Also related to catch-and-release mortality, several people advocated the Commission adopt a rule prohibiting the removal of wild steelhead from the water. IDFG encourages anglers to handle wild steelhead carefully and minimize time out of water. We do not, however, believe rules prohibiting removal of fish from the water are necessary, nor do we believe the current scientific literature supports such regulations.
Nevertheless, we recognize questions remain related to impacts of air exposure to adult fish or the embryos carried by females. For that reason, IDFG and the University of Idaho are in the second year of two projects to evaluate impacts of air exposure on both steelhead and resident trout. If we (or other researchers) find compelling evidence that a regulation is warranted to ensure conservation of wild steelhead (and other species) we will propose rules to our Commission. If not, we will continue to use an approach favoring education over regulation and not deny an angler the opportunity to capture a special moment with a quick photo.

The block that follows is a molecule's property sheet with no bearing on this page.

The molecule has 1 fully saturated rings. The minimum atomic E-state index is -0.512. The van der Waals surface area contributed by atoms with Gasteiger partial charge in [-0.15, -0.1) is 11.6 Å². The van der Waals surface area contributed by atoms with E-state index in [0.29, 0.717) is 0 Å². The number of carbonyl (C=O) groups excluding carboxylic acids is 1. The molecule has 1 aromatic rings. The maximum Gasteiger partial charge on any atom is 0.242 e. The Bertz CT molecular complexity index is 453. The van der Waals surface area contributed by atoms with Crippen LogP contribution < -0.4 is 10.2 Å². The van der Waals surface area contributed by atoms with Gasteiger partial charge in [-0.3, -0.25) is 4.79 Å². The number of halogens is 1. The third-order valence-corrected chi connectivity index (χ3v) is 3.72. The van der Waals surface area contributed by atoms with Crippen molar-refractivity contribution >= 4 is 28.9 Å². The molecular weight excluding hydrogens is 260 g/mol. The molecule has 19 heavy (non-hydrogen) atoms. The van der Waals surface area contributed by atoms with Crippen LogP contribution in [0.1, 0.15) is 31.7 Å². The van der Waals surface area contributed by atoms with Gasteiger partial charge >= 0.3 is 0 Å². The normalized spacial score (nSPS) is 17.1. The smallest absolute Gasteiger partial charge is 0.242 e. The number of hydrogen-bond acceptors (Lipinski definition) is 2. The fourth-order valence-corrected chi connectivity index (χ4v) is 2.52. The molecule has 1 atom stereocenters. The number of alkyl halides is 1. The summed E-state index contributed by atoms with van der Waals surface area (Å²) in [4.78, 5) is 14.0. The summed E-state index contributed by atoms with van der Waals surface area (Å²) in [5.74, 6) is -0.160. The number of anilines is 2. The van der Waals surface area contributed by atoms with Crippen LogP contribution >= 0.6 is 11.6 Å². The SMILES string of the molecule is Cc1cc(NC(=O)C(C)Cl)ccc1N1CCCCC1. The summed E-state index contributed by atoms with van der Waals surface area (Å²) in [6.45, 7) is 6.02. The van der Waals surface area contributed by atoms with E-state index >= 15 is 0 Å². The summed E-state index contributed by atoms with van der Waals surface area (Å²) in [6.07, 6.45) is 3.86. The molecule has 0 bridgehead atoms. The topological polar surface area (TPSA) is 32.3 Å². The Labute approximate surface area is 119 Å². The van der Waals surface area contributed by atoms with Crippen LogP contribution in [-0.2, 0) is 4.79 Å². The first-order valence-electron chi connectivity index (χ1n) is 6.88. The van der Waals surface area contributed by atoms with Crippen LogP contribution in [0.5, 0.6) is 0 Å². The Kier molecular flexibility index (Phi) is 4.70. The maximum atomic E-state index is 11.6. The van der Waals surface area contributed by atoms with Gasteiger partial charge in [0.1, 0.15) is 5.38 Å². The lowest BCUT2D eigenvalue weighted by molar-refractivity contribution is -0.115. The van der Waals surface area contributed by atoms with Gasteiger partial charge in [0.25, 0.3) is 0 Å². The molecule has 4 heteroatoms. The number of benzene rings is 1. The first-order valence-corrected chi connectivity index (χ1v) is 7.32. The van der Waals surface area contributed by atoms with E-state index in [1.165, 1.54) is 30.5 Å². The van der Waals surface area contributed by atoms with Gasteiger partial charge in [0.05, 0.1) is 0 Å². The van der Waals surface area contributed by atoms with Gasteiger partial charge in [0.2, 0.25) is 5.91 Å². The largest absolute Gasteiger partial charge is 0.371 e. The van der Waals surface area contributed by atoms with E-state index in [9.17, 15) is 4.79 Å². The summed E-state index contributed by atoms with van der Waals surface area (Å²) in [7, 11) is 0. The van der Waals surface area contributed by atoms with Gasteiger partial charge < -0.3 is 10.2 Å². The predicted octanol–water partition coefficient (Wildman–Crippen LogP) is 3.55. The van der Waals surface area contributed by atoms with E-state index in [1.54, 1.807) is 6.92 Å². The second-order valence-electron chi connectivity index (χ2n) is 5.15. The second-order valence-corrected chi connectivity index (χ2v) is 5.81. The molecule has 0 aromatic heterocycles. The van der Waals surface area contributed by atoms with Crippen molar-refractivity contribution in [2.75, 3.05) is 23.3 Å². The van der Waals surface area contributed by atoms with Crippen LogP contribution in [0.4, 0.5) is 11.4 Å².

Some of the same commenters suggested the Commission adopt a no-bait regulation to minimize impacts on wild steelhead. The idea that bait fishing can have a higher hooking mortality rate than fishing with artificial flies and lures is well known by anglers, and is supported by numerous prior studies on a variety of trout species. What’s less recognized is the difference between a “slack-line” bait fishery and a “tight-line” bait fishery.
Hooking mortality is primarily a function of where the fish is hooked, not whether the hook has bait on it. Fish that “swallow the hook” have a higher mortality than fish hooked in the mouth, regardless of the gear type. Tight line techniques, which describe virtually all steelhead bait angling, is far less likely to result in deep hooking than slack line fisheries. Also of importance, adult salmon and steelhead do not actively feed once they arrive in freshwater, so while they do strike at bait, it is more out of aggression than with the intention of swallowing the bait as food. In fact, recently completed and soon-to-be published research shows no significant difference in hooking location based on gear type in an Idaho steelhead fishery.